Lessons on project management from a polar Explorer

Lessons on project management from a polar Explorer

While my colleague Marja uses her blog to discuss our company’s core business operations in connection to Business Process Management, here I focus on somewhat ‘lighter topics.’ As I approach life an adventure, I have seized every possible opportunity to listen to leading thinkers in business. Fortunately, I have taken extensive notes during these happenings and I’d like to share with you, my blog readers, these titbits of learning I have acquired along the way in an easy-going way with examples.

In 2014, I had the good fortune to hear Jim Collins lecturing at Nordic Business Forum. Collins, who has sold over 10 million books worldwide, is perhaps best known for his work Good to Great (2001). The theme of Collins’s talk was what makes a great company. Collins has studied successful companies for decades, so he has vast amounts of raw data, which he has analysed to obtain his results. He says that upon examining his data he has found a remarkable difference between successful and unsuccessful companies. According to Collins, it is often possible to find two very similar companies with almost identical starting points that operate in almost identical business environments. Yet one fails and the other flourishes. Collins offered his audience an excellent example of this kind of situation.

Roald Amundsen and Robert Falcon Scott both decided to become the first people to reach the South Pole. These two polar explorers prepared to make separate expeditions to the South Pole. Both expeditions started off in 1910 Amundsen’s and Scott’s teams made their expeditions in comparable circumstances and in similar environmental conditions, yet Amundsen’s expedition succeeded while Scott’s ended in failure.

Although Amundsen’s and Scott’s expeditions took slightly different routes to reach the South Pole, for the most part both parties approached it from the same direction. Scott had chosen to use horses as draft animals to haul their supplies whereas Amundsen, who had prepared for the adventure by spending time with Eskimos, had decided to use dog teams. Scott and his men progressed according to weather conditions. On good days, he may have travelled 40 miles and pushed his team to utter exhaustion, whereas on bad days they may not have even set foot out of their camp. Amundsen had budgeted their daily trek at 20 miles per day. No matter the weather.

So what happened to the men?

While the horses chosen by Scott froze to death, forcing the men to haul the heavy sledges themselves, Amundsen’s dog teams fared well in the cold. If any of the dogs died, the other dogs fed on the dead animal’s remains. Scott’s weather-dependent pace backfired in the long run and he arrived at the South Pole only to find that Amundsen had already reached it before him. The daily trek of 20 miles was a far better way to advance than going as far as possible in good weather and then resting in inclement weather. Amundsen returned from his expedition victorious without losing a single member of the expedition. Every member of Scott’s team starved and froze to death on the journey back, the last of them only 11 miles away from away from the depot.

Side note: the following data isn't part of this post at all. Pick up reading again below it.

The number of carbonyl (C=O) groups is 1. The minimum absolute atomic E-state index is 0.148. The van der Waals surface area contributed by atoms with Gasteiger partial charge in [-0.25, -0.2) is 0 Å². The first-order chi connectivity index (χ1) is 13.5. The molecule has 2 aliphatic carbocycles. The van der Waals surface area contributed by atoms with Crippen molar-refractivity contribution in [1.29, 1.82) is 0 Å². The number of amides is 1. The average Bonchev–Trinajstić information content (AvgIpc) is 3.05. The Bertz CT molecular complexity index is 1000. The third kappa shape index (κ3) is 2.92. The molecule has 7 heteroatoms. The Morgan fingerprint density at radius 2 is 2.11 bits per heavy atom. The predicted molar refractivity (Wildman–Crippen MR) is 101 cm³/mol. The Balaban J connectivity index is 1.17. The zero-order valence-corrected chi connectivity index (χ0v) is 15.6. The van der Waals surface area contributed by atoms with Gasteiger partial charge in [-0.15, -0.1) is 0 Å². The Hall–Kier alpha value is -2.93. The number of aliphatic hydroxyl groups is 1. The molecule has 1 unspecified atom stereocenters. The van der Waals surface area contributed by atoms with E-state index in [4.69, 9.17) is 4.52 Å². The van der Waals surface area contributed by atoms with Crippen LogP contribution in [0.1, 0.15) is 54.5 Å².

A member of Amundsen’s expedition, Olav Bjaaland, with the dog team at the South Pole. Source: National Library of Norway.

Amundsen’s 20-Mile March method can also be applied in a company operating in a turbulent environment. Amundsen had no control over the environmental conditions, so he had to place his trust in the following principles:

  1. Fanatical discipline. The men stuck to their daily trek of 20 miles regardless of the conditions. Time is an important resource. Amundsen budgeted this limited resource. Also in business, it is good to have realistic expectations and not believe you can get ahead by working in spurts. Budget your time and stick to your budget.
  2. Empirical creativity. Amundsen learned how to cope with extreme cold from people who lived in cold climates, using this information to his advantage when planning his trip. Why reinvent the wheel when the knowhow you need is most probably available from experts in the field?
  3. Productive paranoia. Amundsen had prepared for any possible scenario in an almost paranoid fashion. This meant that he and his men never faced a situation where food or fuel resources were about to run out. From a business point of view, this preparation for all possible variables would mean budgeting extra money for the unexpected.

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